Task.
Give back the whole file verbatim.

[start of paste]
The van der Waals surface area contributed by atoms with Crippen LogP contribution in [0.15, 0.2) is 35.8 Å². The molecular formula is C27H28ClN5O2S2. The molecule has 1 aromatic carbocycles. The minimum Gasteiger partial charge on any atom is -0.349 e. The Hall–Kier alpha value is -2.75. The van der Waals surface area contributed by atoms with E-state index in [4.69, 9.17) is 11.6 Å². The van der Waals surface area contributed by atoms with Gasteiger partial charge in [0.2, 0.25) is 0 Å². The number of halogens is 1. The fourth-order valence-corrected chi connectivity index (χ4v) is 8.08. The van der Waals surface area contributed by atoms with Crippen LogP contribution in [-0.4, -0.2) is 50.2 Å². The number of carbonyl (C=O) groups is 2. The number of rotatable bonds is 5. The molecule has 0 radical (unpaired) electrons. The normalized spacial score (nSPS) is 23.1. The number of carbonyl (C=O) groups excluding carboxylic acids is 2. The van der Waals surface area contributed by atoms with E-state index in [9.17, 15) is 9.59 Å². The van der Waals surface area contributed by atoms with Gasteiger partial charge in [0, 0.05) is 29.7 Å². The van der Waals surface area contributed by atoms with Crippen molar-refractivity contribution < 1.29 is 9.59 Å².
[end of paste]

The van der Waals surface area contributed by atoms with Crippen LogP contribution in [0.15, 0.2) is 35.8 Å². The molecular formula is C27H28ClN5O2S2. The molecule has 1 aromatic carbocycles. The minimum Gasteiger partial charge on any atom is -0.349 e. The Hall–Kier alpha value is -2.75. The van der Waals surface area contributed by atoms with E-state index in [4.69, 9.17) is 11.6 Å². The van der Waals surface area contributed by atoms with Gasteiger partial charge in [0.2, 0.25) is 0 Å². The number of halogens is 1. The fourth-order valence-corrected chi connectivity index (χ4v) is 8.08. The van der Waals surface area contributed by atoms with Crippen LogP contribution in [-0.4, -0.2) is 50.2 Å². The number of carbonyl (C=O) groups is 2. The number of rotatable bonds is 5. The molecule has 0 radical (unpaired) electrons. The normalized spacial score (nSPS) is 23.1. The number of carbonyl (C=O) groups excluding carboxylic acids is 2. The van der Waals surface area contributed by atoms with E-state index in [9.17, 15) is 9.59 Å². The van der Waals surface area contributed by atoms with Gasteiger partial charge in [0, 0.05) is 29.7 Å². The van der Waals surface area contributed by atoms with Crippen molar-refractivity contribution < 1.29 is 9.59 Å².